Episode 390/391: The Princess

“Well, if you went to her and told her that, just told her that she wasn’t involved in any way.”

Okay, back to the writers’ room. Ever since we started this uncertain and frightening journey into the past, almost all of the episodes have been written by Sam Hall and Gordon Russell. I talked the other day about Russell’s recent game-upping, and obviously Hall is beautiful and perfect, so the show has been, on the whole, amazing.

And then along comes Ron Sproat, who’s my third favorite out of three.

390 dark shadows dying jeremiah josette

Sproat wrote yesterday’s episode, in which the evil witch-vixen Angelique tortured a nine-year-old girl, in order to trick Barnabas into agreeing to marry her.

Now, I don’t specifically have a problem with kid-in-peril storylines, because what’s the use of even having kids on the show if you’re not going to send them out to play in traffic once in a while.

The thing I take issue with is the “I’ll cure Sarah if you marry me” scheme, because Angelique is supposed to be cooler than that. A couple weeks ago, she told Ben that she’d never cast a spell to make Barnabas love her, because he needs to come to her of his own free will. She wants the realness.

So what’s the point of tricking him into marriage when he’s desperate to save his sister’s life? That wasn’t the romantic proposal she’s been dreaming of. Something is wrong with Angelique right now, and I blame Sproat.

390 dark shadows bed josette

One of the problems with Sproat’s scripts is that his dialogue is functional rather than decorative. There are a lot of moments where the characters say things that any other character would say in that situation, and they become interchangeable.

For example, here we are in Jeremiah’s room, watching him die. Jeremiah was shot in a duel the other day, and the outlook isn’t good. At the time, it didn’t look like he was shot in the face, but now his head is completely wrapped in bandages, so I guess maybe he was, unless he’s taken the opportunity to get some elective plastic surgery.

Anyway, the dialogue.

Andre:  Why don’t you go to your room, and rest for a while?

Naomi:  Your father’s right, Josette. You can’t do anything for Jeremiah. You’ve been sitting here for hours, you must be tired.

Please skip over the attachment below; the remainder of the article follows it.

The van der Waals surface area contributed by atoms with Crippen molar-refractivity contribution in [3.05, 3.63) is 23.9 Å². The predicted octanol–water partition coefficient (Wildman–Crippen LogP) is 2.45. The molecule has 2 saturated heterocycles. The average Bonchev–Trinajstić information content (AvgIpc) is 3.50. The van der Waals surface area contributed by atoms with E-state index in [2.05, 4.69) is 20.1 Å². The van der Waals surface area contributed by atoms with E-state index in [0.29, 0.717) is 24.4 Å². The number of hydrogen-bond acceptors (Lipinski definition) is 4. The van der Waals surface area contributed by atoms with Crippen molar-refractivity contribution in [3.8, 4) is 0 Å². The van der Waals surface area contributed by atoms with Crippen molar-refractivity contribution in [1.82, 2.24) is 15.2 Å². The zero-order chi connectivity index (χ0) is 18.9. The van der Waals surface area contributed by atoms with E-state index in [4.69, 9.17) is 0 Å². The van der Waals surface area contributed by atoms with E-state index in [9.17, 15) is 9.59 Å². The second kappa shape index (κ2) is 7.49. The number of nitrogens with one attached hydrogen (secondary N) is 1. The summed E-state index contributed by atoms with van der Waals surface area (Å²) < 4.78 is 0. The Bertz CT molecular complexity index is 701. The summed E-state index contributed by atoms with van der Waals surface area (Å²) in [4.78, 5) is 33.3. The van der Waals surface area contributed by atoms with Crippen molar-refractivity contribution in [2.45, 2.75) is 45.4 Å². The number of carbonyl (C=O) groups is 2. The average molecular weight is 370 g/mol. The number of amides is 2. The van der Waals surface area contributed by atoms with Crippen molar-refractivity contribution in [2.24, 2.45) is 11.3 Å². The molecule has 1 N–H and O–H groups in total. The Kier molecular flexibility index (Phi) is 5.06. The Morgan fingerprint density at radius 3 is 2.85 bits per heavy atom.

Andre:  We’ll let you know if there’s any change.

Josette:  Jeremiah’s dying because of me. I won’t leave him.

You see what I mean about the functional dialogue? Naomi and Andre could trade lines and it would make no difference at all.

390 dark shadows chill josette

Then she feels a chill. People are always announcing they feel a chill in Ron Sproat scripts. She says it’s a premonition; Jeremiah’s going to die tonight. Why he’s decided to indicate that by creating a localized weather pattern around Josette is left up to the audience to interpret.

390 dark shadows improvement barnabas andre

So Andre goes downstairs to tell Barnabas that Josette thinks Jeremiah is going to die.

Barnabas registers surprise, saying, “According to the doctor, he showed signs of improvement!” Because doctors are always optimistic about patients who have been shot in the head.

Andre continues, “What frightens me most is she isn’t crying, or hysterical — she’s just quiet. Altogether too quiet, as if she’s mourning for a man who’s already died. As if she feels that she’s responsible for his death.”

Gee, I wonder where that’s coming from. Apparently, people don’t understand other people’s feelings today.

390 dark shadows responsible barnabas

Barnabas:  Why should she feel responsible? I was the one that challenged him to a duel; I shot him. His blood is on my hands, not hers.

Andre:  Yes, but she was the cause of the duel. If she believes that she killed him, she won’t live past that guilt for the rest of her life… unless you pity her. I mean, her only crime was that she was in love with Jeremiah, and not you.

Barnabas:  Perhaps it was.

Andre:  Well, if you went to her and told her that, just told her that she wasn’t involved in any way, and that she’s not to blame.

390 dark shadows love andre barnabas

Which is just annoying. Everything is annoying me today.

Barnabas:  Perhaps Jeremiah will recover, and he and Josette will live very happily.

Andre:  I pray it will happen. Maybe some good should come out of all this.

Barnabas:  Yes. Someone in this house will be happy…

That’s a nice sentiment, but maybe you should have thought of that before you shot Jeremiah in the face. I bet he was planning to use that face for something.